I have a bit of a love-hate relationship with Webflow. As a designer, I LOVE that the interface allows me to create websites without requiring me to write code (my coding skills are more basic).
That said, saying that Webflow requires no coding is a bit of a misnomer. True, you don't have to code or know code to use Webflow, but if you don't have a pretty solid understanding of HTML5/CSS/structure/lingo, you're going to be, frankly, screwed. Sure, you can go into the interface, and with only minimal review of their info materials (eg. tutorials), create a website from scratch. But, if you don't know what you're doing (eg. say, you typically do graphic design and work with Adobe photoshop or InDesign) - you'll be duped into thinking the beautiful site you made (that looks great on your screen) will look just like it looks on your screen everywhere else - and you'll be WRONG. I had to spend a lot of time really learning about how to use px vs. % vs. VH vs. em's and things like that to really be able to make my websites responsive. Now, that said, they really do have a TON of tutorials and videos and webinars out there to help you, so if you are willing to put in the time, you can learn what you need to know. One of my favourite features is that you can go into the editor of other sites and see how they are built. It's a really cool way to learn more (in a reverse engineering kind of way). I really, really love this feature and appreciate that they decided to make this available.
The bit of "hate" part of my relationship with Webflow stems from 2 things: the time required to really learn the system (to find some of the subtle design techniques that are really critical to responsiveness, you have to hunt and peck - there's no one tool I found that really goes into this in detail from A to Z), as well as some issues I've had with their support. But I've updated that part of my review (see below). All in all, I don't see myself not using Webflow anytime soon. It's one of those situations where you have to take a bit of bad with the good, because it's worth it.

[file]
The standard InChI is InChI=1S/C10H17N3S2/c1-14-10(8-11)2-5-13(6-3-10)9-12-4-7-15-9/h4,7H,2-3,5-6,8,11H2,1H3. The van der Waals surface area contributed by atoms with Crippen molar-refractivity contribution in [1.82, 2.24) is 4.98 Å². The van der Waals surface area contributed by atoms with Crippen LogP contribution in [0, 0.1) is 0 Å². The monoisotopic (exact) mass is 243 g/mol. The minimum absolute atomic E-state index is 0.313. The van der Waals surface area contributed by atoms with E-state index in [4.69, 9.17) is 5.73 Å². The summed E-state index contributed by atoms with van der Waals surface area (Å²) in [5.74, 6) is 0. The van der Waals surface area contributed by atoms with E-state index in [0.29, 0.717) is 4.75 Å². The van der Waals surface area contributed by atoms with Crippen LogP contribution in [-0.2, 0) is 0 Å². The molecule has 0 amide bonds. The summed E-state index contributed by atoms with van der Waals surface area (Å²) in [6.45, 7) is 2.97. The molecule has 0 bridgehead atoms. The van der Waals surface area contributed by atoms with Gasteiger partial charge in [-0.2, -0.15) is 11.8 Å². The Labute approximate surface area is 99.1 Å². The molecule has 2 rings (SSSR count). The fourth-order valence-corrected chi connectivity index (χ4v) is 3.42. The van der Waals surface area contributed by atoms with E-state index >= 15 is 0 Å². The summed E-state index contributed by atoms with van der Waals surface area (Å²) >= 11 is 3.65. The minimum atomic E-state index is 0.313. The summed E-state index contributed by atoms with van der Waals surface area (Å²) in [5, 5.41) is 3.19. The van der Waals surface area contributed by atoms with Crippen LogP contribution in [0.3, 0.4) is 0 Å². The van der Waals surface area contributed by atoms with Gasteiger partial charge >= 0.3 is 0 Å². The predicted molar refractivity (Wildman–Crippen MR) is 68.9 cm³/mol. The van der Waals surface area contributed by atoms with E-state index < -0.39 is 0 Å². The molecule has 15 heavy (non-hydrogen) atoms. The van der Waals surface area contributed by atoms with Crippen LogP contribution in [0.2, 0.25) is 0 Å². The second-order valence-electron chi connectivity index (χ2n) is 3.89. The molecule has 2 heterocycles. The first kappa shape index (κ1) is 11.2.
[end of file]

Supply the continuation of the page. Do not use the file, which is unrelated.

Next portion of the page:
This is an update... I'd had an experience with support where I hadn't gotten a response to an issue for some time (and if you read on the forums, you'll see I'm not alone in that experience). However, I was able to get through to them via an alternate route, and from that point on, it was like I was a VIP. They were really timely with their responses, and I had a fantastic phone conversation with support - which was uber helpful (and uncovered a bug on their end which may have been impacting other users). So, I'm going to recommend them more strongly, but with the caveat that customer service can be an issue (I was told they are hiring more people, so this may be alleviated soon), so you just have to be persistent and try reaching out by other means if at first you don't succeed with the support email.
One other important point: they have had a lot of changes in pricing structure in the past year which has upset the community (see many forum posts) and left designers hanging about future price changes/competitiveness of using the platform. I don't do web design full-time, but I understand why this is a significant issue. In fact, I just built a website for a company who is most likely not going to host with webflow because of the high price. It's still a great platform, and it's easy to export static sites, but if you're going with CMS, then just know your clients will be paying a more premium price.
Watch out for the pricing changes that are going on now. Webflow used to be $5 for hosting a static site, and $10 for CMS. They went through several changes last year - to both designer plans and hosting - and are set to increase hosting in April: static site for $12 and CMS for $20. That puts them above industry competition (eg. hosting a WP site on Blue Host or other hosting platform). While you can always export your code and host yourself, that obviously won't work with sites that are CMS. Just a heads up.
Great tool to make custom websites from scratch. It's not "idiot proof" like Wix or other web editors, but there's a lot you can do with Webflow that you can't do with those if you take the time to learn it.